can support is around 8GB, which is 7 digits embeddings at most. Having this in mind, my solution is built on memmap
naturally.
numpy.memmap Instead of numpy.frombuffer
Replacing the fullread to numpy.memmap
is trivial. Thanks to the ndarray format Jina followed in the index time; the only necessary work is changing how raw_ndarray
is built at the query time.
Before  After  



This reduces loading time basically to zero, as ndarray
is now just a pointer to the virtual memory, it can be built in no time. The data behind this pointer is loaded on demand. Simple ops such as ndarray[1]
, ndarray.shape
won’t trigger the fullread.
Batching with Care
To query nearest neighbors NumpyIndexer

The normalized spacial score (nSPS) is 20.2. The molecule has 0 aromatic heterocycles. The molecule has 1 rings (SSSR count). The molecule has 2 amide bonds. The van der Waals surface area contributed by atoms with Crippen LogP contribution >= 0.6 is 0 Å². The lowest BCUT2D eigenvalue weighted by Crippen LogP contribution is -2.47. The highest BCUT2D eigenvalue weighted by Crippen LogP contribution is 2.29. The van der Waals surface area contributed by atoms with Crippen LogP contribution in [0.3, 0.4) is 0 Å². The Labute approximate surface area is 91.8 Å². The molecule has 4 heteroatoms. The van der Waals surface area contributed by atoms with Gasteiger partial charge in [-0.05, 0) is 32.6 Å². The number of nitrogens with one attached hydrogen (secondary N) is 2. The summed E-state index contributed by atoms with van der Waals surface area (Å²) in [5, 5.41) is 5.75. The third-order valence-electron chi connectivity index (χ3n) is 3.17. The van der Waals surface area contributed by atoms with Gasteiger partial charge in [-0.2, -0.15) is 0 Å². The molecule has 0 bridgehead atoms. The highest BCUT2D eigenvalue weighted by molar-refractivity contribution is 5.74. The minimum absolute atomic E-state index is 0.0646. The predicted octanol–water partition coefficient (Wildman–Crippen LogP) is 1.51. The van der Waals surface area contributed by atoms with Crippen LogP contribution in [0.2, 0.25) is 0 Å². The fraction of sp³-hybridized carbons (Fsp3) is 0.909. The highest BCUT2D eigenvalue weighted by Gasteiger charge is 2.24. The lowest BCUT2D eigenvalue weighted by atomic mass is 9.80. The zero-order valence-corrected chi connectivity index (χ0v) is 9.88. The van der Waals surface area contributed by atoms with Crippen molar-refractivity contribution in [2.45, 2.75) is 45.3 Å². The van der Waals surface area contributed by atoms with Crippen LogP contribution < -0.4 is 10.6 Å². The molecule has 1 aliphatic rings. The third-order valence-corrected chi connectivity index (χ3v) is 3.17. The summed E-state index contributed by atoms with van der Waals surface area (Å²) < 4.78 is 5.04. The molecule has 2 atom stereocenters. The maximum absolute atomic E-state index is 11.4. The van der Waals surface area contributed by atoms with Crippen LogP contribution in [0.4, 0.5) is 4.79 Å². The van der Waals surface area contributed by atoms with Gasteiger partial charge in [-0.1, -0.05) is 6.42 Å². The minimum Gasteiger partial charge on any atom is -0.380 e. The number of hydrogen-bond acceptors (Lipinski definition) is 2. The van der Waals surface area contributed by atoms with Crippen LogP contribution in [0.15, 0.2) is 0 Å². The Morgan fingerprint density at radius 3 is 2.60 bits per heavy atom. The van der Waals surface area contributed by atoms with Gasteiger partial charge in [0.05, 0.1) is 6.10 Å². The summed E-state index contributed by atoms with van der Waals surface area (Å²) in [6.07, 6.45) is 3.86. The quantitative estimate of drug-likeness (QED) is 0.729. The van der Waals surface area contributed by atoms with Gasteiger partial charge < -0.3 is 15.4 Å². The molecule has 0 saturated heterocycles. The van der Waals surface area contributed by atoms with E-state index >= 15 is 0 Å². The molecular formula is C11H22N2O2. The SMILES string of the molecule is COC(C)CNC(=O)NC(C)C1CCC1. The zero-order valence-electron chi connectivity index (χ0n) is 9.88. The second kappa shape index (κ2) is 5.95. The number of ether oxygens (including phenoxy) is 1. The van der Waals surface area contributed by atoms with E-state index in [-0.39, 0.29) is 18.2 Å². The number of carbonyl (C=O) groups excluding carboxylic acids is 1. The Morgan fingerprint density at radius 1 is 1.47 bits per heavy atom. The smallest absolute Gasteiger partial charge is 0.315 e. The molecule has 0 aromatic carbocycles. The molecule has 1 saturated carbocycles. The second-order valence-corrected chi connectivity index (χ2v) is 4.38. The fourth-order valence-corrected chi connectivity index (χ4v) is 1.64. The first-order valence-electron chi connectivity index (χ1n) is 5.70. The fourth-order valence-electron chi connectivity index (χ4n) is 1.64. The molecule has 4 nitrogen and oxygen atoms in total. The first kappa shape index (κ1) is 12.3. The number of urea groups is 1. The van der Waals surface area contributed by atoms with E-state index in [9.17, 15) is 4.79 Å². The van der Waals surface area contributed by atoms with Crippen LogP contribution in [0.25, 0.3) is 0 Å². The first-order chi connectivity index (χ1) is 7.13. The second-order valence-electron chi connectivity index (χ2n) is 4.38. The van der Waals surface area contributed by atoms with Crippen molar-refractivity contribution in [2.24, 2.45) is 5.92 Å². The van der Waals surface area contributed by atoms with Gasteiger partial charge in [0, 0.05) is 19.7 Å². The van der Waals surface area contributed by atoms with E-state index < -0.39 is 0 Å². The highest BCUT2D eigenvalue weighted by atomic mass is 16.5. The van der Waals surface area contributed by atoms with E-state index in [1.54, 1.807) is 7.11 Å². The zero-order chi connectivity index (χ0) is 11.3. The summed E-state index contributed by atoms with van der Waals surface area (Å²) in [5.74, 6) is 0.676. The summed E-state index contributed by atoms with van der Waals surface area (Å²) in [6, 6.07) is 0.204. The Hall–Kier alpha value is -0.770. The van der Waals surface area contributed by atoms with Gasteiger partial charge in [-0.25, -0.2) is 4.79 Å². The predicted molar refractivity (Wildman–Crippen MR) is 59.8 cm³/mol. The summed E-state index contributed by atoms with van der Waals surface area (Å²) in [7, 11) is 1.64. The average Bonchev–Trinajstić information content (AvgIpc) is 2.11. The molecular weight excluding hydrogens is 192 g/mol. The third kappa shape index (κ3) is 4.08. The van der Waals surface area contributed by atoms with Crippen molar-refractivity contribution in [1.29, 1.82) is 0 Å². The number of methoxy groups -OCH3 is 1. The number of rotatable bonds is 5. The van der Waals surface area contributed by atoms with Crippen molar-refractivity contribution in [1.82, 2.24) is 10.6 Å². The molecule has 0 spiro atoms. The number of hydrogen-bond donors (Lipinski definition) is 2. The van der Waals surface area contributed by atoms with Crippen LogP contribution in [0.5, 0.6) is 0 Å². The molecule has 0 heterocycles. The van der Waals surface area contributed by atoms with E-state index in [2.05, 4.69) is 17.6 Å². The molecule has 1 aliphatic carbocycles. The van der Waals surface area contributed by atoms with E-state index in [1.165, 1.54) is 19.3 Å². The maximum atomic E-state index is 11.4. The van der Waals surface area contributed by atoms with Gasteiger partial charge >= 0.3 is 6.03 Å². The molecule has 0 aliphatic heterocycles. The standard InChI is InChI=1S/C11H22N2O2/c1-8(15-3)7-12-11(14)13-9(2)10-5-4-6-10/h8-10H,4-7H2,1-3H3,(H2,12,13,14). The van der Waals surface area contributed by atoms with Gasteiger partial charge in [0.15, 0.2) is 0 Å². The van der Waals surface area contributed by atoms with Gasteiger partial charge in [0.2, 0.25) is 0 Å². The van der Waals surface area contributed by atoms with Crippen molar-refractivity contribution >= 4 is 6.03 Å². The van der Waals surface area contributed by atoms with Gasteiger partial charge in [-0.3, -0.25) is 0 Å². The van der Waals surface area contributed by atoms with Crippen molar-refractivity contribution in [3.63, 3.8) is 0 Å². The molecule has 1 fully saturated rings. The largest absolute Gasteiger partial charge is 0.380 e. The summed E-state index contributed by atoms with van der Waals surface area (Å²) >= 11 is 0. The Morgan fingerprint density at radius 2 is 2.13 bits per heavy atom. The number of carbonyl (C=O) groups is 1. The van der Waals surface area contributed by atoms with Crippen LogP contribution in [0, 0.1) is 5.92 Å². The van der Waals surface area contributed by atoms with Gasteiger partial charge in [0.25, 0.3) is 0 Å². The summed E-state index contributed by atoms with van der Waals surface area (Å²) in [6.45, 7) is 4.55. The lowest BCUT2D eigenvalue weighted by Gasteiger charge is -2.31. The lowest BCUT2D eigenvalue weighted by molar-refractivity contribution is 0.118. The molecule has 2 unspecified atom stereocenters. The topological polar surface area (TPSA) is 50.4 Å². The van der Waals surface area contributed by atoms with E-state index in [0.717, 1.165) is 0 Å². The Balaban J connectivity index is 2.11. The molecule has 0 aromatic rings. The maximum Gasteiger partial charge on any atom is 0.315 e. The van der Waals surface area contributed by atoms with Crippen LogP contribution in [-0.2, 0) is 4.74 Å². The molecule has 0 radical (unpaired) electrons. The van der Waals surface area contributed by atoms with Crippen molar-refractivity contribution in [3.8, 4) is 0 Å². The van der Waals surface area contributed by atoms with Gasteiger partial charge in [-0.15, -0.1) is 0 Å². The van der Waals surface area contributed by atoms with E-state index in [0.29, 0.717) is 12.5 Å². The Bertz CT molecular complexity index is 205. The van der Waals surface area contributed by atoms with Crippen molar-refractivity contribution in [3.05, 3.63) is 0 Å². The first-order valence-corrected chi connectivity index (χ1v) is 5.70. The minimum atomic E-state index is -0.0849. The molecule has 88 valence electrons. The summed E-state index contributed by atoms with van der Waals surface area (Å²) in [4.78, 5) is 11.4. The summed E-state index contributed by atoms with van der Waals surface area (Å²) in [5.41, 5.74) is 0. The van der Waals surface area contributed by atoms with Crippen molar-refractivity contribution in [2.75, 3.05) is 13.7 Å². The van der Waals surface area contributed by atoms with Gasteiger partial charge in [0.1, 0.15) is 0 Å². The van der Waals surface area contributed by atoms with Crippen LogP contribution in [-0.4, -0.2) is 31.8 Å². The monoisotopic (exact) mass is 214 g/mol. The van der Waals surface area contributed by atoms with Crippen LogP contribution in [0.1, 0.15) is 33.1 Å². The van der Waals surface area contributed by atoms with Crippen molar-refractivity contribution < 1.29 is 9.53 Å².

computes dot products between query vectors and all indexed vectors rowwise. That means it anyway has to scan over the full data.If we stop here and don’t optimize any further, then the memory consumption is back to the high watermark after the first scan. The correct way is adding “batching” to all computations, e.g. dot products, cosine distance. Jina has provided a powerful @batching
decorator from day one, and here is how to use it:
Before  After  



Lifecycle of memmap
This decorator will slice raw_B
into batches and compute _euclidean
one by one. All partial results are then merged before returning. However, it didn’t work as expected. Below is the memory footprint when running 100 x 10,000
query against 10,000 x 10,000
indexed vectors:
1  Line # Mem usage Increment Line Contents 
One can observe that all data is loaded after the first query
. Though each time batch_euclidean